Rabbinical literature aptly underscores the rationale behind bestowing upon Aaron the solemn duty and exalted privilege of assuming the mantle of the first High Priest. This choice was rooted in the untarnished nature of his heart, unmarred by the insidious influence of envy. As the inaugural intermediary for the twelve tribes, Aaron assumed the sacred role of High Priest, gaining access to the Holy Place while adorned in the eight resplendent garments, symbolizing his ministration on their behalf. The Talmud, Shabbat 139a 14 records the words of Rabbi Mallai,
And Rabbi Mallai said: It is stated in the verse: “And the anger of the Lord was kindled against Moses, and He said: Is there not Aaron your brother the Levite, I know that he can surely speak, and also behold, he is coming out to greet you, and he will see you and be glad in his heart” (Exodus 4:14). Rabbi Mallai taught that as reward for Aaron’s lack of jealousy at seeing his brother Moses rise to greatness, as it is stated: “And he will see you and be glad in his heart,” he merited to become the High Priest, and for the breastplate of judgment to rest on his heart. (2)
Good Heart but Poor Judgment
The divine decree by God, designating Aaron as the recipient of the sacred honor bestowed by wearing the breastplate of judgment, as recounted in Exodus 4, might appear unexpected when juxtaposed with the episode depicted in Exodus 32. This particular instance exposes Aaron's involvement in a grievous lapse of discernment, where he played a role in the ill-fated construction of the golden calf.
During this regrettable event, Aaron's judgment veered awry, as he yielded to the influence of a mixed multitude. This group's impatience regarding Moses' descent from the mountain seemingly swayed Aaron's decision-making. Tragically, his lapse led him to orchestrate the creation of the golden calf, an embodiment of Taurus—one of the twelve zodiac signs revered as deities by the Egyptians.
This episode stands as an unequivocal error in judgment, with the golden calf embodying a misguided choice that has enduringly echoed through the annals of history. Even in this moment of poor judgment, the Lord saw the condition of Aaron’s heart. King David, who exercised poor judgment on several occasions, is still known by one phrase in the Bible, a man after God’s heart.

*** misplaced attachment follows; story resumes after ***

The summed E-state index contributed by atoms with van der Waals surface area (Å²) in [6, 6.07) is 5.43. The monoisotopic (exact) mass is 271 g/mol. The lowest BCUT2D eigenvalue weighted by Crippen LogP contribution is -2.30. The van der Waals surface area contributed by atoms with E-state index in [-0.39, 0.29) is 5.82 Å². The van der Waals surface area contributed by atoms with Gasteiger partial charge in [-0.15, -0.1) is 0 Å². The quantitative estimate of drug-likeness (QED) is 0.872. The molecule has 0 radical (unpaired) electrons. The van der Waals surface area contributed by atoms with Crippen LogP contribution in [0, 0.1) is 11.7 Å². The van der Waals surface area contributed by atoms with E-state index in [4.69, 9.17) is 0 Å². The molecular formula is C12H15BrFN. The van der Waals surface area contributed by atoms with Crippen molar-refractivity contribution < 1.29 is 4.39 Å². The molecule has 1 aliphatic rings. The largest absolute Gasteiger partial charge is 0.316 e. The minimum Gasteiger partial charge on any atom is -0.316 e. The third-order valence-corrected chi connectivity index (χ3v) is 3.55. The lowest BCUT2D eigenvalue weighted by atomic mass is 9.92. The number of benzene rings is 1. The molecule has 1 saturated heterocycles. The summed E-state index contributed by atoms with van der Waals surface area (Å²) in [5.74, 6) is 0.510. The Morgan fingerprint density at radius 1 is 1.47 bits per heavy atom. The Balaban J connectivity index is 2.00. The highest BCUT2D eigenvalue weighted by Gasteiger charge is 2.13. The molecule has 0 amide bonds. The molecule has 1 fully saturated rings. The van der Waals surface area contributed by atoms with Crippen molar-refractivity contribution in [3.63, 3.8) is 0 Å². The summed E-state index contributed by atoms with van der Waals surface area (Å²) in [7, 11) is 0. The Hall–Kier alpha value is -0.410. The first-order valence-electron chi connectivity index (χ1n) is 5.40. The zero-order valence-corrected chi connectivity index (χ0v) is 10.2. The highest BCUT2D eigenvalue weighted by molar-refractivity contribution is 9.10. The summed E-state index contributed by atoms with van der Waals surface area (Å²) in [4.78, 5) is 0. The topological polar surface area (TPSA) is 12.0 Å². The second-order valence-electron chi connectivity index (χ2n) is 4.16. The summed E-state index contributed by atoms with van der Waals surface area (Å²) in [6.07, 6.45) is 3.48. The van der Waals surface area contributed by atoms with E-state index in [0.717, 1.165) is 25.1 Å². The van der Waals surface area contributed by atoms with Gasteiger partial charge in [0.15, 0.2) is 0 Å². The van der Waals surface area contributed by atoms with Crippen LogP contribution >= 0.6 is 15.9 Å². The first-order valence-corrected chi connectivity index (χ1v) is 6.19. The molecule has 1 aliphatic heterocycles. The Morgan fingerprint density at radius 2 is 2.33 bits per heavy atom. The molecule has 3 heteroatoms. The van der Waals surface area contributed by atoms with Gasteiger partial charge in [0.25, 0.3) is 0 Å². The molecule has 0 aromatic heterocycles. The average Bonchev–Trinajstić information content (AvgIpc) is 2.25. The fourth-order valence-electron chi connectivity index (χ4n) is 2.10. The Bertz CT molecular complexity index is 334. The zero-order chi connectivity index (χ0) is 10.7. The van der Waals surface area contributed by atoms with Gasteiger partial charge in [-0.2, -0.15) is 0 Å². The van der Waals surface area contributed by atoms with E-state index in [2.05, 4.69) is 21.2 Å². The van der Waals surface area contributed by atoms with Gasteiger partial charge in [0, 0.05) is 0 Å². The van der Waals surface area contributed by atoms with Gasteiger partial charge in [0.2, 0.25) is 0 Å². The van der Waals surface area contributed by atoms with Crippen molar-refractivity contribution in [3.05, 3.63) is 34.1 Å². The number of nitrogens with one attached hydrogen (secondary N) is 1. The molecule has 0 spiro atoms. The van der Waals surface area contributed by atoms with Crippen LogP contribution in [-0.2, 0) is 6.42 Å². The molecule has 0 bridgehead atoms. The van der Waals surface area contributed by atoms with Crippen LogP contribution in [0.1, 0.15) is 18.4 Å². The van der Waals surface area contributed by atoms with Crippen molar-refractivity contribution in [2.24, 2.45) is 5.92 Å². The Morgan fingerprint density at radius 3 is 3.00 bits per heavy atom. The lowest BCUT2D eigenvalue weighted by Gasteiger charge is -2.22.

“The LORD has sought for himself a man after his own heart, and the LORD has appointed him to be prince over his people” 1 Samuel 13:14 NET Bible
“After removing him, God raised up David their king. He testified about him: 'I have found David the son of Jesse to be a man after my heart, who will accomplish everything I want him to do.'” Acts 13:22 NET Bible
Aligned with God's Intentions
Aaron, while not devoid of imperfections, distinctly exemplified a profound alignment with God's intentions. As the bearer of the breastplate of judgment - a symbol that sought atonement for lapses in discernment (Babylonian Talmud Zevachim 88:B). Aaron embraced this weighty emblem intimately against his chest. In the course of his priestly duties, he did so with a compassionate spirit, free from any inclination towards judgmentalism.
In his role as High Priest, Aaron acted as an intermediary on behalf of a community characterized by its inherent strengths and vulnerabilities. Despite these intricacies, their collective hearts earnestly yearned for a deeper connection with the Divine.
Invariably, with each day that Aaron dedicated to his service within the Tabernacle, he engaged in reflective practice. This encompassed not only the ministration for others but also an introspective consideration of his fallibilities and needs. This contemplative process found a tangible expression as he cleansed his hands and feet in the copper laver, an act laden with symbolism. Throughout these practices and responsibilities, envy found no foothold within Aaron's soul. His character was shaped by a humility that overshadowed any potential seeds of resentment or jealousy.
All of us have skeletons in our closet. Everyone has a past. Some people's skeletons rattle louder in the closet than others. When God raised you up out of the spiritual darkness you were in he knew you were not perfect. You were and are a work in progress. What matters is the condition of your heart.
Are you hard-hearted when it comes to your spiritual life and relationship with God? Are you sensitive and your intentions are to serve him in all you do? "Man looks at the outward appearance but the Lord looks at the heart." (1 Samuel 16:7). The Lord is looking for those who have a heart yielded to him, not those who believe they are perfect. Stop beating yourself up for the past. Release the past to God and he will take care of your heart condition. Are you a person after God's own heart?
Lord may the spirit of envy never take root in our hearts.
Let us be glad in our hearts when we see our peers succeed and be elevated by you.
(1) mith, Susan K. "Envy: The Spoiling Emotion." Psychology Today, 11 May 2020,
Neel, Rawn. "Do You Suffer from Envy? A 7-Question Inventory." Psychology Today, 21 February 2023, https://www.psychologytoday.com/us/blog/insight-is-2020/202302/do-you-suffer-from-envy-a-7-question-inventory.
(2) Sefaria. "Shabbat 139a.14 - Soncino 1961 Edition." Sefaria, n.d. Web. accessed 17, August 2023. www.sefaria.org/Shabbat.139a.14?lang=bi.